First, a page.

A rational expression is simply a ratio (or fraction) of polynomials. In other words, it is a fraction with a polynomial as the numerator and another polynomial as the denominator. The rules that govern fractions and polynomials also govern rational expressions, so if you know these well, you’ll be in good shape when you encounter one on Test Day.
There are a few important tidbits to remember about rational expressions; these are summarized here. They are also true for rational equations.
- For an expression to be rational, the numerator and denominator must both be polynomials.
- Like polynomials, rational expressions are also designated certain degrees based on the term with the highest variable exponent sum. For instance, the expression 1 − 2x / 3x 2 + 3 has a first-degree numerator and a second-degree denominator.
- Because rational expressions by definition can have polynomial denominators, they will often be undefined for certain values. For example, the expression x − 4 / x + 2 is defined for all values of x except –2. This is because when x = –2, the denominator of the expression is 0, which would make the expression undefined.
- Factors in a rational expression can be cancelled when simplifying, but under no circumstances can you do the same with individual terms. Consider, for instance, the expression x 2 − x − 6 / x 2 + 5x + 6 . Many students will attempt to cancel the x 2, x, and 6 terms to give 1 − 1 − 1 / 1 + 5 + 1 = – 1/7 , which is never correct. Don’t even think about trying this on Test Day.
- Like fractions, rational expressions can be proper or improper. A proper rational expression has a lower-degree numerator than denominator ( e . g . , 1 − x / x 2 + 3 ) , and an improper one has a higher-degree numerator than denominator ( e . g . , x 2 + 3 / 1 − x ) . The latter can be simplified using polynomial long division.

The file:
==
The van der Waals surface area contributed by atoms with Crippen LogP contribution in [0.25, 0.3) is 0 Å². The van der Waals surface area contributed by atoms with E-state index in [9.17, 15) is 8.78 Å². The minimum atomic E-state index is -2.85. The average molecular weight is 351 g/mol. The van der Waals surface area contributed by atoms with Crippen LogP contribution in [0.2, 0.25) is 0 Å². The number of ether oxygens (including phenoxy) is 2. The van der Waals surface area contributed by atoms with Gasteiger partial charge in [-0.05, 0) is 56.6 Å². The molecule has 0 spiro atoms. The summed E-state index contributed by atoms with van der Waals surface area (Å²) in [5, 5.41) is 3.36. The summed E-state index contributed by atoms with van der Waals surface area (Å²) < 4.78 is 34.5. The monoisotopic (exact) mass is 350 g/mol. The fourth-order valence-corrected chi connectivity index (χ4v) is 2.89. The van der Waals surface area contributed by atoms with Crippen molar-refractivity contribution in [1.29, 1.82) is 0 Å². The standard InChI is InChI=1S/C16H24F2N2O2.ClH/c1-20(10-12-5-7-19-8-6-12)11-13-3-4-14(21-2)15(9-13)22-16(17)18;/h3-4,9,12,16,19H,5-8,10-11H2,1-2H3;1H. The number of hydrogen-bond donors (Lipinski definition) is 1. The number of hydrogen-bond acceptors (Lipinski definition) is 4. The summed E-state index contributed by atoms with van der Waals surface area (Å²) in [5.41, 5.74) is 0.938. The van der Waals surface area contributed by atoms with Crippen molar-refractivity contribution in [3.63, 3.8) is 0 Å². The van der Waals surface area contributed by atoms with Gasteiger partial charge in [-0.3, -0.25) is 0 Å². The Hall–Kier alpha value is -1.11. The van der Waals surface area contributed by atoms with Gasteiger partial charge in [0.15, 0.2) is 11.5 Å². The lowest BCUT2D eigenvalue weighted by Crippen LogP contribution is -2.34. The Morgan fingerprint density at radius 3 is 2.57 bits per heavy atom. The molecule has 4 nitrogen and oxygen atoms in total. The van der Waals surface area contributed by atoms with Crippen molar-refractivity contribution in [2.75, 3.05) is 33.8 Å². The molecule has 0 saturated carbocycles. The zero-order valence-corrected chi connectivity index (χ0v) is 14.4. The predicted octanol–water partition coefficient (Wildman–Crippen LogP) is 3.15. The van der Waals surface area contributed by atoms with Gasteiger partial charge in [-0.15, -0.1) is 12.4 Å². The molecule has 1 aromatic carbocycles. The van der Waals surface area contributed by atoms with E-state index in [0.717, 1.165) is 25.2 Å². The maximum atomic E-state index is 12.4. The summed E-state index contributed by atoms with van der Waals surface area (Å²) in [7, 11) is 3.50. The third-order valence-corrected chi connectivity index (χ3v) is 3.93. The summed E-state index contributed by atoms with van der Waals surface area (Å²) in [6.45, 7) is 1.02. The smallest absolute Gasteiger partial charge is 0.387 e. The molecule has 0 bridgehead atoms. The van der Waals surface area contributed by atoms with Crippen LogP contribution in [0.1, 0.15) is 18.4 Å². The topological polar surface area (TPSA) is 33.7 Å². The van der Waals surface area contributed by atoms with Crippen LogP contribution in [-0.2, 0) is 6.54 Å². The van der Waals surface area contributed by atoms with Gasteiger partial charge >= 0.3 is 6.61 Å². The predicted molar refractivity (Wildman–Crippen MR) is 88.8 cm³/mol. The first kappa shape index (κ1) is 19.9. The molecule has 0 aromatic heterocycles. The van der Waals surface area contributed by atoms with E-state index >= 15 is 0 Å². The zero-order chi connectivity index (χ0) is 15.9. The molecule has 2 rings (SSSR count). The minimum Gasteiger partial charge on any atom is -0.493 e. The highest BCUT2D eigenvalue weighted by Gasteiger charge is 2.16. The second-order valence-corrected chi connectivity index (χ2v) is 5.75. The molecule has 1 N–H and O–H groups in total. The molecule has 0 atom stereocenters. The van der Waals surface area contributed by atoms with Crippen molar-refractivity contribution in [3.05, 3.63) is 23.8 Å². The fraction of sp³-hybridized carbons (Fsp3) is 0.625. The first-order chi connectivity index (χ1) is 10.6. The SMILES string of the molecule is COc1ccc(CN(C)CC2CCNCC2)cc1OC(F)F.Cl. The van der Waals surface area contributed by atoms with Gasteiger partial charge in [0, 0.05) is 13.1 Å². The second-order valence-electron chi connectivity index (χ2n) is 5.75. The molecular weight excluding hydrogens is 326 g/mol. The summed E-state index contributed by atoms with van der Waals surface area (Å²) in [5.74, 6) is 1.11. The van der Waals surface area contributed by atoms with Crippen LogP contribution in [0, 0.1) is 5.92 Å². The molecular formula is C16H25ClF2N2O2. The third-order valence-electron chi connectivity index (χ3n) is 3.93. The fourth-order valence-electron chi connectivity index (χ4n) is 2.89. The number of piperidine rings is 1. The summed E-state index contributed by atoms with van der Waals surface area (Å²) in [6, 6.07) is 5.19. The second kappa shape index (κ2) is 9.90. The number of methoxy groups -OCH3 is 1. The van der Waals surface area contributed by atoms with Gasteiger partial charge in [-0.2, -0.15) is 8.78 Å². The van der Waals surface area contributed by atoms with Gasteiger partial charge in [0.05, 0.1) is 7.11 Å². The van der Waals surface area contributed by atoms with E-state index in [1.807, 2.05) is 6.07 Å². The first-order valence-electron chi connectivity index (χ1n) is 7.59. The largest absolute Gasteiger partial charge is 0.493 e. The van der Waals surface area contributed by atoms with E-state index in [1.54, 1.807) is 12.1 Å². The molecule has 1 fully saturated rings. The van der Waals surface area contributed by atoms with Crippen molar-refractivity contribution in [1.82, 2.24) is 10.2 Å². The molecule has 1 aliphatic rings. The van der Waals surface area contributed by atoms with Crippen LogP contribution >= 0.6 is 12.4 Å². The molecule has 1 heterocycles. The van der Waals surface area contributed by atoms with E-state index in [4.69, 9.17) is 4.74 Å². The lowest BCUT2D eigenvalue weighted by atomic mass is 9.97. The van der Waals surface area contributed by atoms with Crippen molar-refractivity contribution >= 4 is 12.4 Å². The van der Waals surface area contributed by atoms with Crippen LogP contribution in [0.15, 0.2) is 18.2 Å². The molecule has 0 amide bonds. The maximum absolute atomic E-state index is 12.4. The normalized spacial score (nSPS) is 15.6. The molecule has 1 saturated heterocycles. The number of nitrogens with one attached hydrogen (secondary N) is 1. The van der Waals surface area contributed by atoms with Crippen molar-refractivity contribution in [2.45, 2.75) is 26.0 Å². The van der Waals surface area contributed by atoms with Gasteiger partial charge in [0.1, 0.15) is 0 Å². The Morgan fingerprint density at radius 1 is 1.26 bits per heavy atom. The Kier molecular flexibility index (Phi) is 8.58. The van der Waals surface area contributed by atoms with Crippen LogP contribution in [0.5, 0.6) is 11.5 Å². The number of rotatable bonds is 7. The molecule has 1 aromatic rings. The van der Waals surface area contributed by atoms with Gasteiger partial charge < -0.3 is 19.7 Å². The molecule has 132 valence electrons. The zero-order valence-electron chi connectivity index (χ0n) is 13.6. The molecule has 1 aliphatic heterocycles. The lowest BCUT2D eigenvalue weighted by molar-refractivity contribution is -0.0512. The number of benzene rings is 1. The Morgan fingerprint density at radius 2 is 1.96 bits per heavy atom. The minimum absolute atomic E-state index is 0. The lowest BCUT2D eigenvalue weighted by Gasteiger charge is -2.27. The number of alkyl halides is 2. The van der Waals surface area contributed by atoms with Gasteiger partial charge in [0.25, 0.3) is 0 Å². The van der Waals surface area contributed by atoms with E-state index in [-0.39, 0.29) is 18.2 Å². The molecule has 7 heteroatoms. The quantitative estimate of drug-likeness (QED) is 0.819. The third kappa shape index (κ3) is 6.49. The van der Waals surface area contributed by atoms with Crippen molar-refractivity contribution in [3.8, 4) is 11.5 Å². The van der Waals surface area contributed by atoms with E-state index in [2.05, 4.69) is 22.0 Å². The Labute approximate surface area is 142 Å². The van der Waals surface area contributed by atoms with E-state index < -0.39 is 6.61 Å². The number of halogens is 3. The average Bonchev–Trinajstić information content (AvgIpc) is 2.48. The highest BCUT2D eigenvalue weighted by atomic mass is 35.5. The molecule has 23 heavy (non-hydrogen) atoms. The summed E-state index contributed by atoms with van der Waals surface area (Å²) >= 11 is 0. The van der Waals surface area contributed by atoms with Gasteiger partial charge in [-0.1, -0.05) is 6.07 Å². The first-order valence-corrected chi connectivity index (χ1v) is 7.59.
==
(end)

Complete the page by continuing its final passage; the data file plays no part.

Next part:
PSAT Math Practice: Solving Rational Equations
Rational equations are just like rational expressions except for one difference: They have an equal sign. They follow the same rules as rational expressions. The steps you take to solve the more friendly-looking linear equations apply to rational equations as well.
When solving rational equations, beware of extraneous solutions, solutions derived that don’t satisfy the original equation. This happens when the derived solution causes 0 in the denominator of any of the terms in the equation (because division by 0 is not possible).
Take the equation 1/(x+4) + 1/(x−4) = 8/(x+4)(x−4), for instance.
After multiplying both sides by the common denominator (x + 4)(x − 4), you have (x − 4) + (x + 4) = 8. Solving for x yields 2x = 8 which simplifies to x = 4. However, when 4 is substituted for x, you get 0 in the denominator of both the second and third terms of the equation, so 4 is an extraneous solution. Therefore, this equation is said to have no solution. [/raw]
Whenever you encounter an equation with variables in a denominator or under a radical, make sure you check the solutions by plugging the values back into the original equation.
Work through the Kaplan Method for Math step-by-step to solve this question. The following table shows Kaplan’s strategic thinking on the left, along with suggested math scratchwork on the right.
|Strategic Thinking||Math Scratchwork|
|Step 1: Read the question, identifying and organizing important information as you go
You’re asked to determine which value of x satisfies the equation.
|Step 2: Choose the best strategy to answer the question|
|Start by identifying a common denominator. By factoring x out of the denominator of the term on the right side of the equation, you’ll see that the common denominator across all three terms is x(x − 8). Multiply the entire equation by this expression, then distribute properly and solve for x.||x 2–8x→x(x–8)
|Step 3: Check that you answered the right question
Because “no solution” is not a choice, you can be confident that 5 is not an extraneous solution. Choice (D) is therefore correct.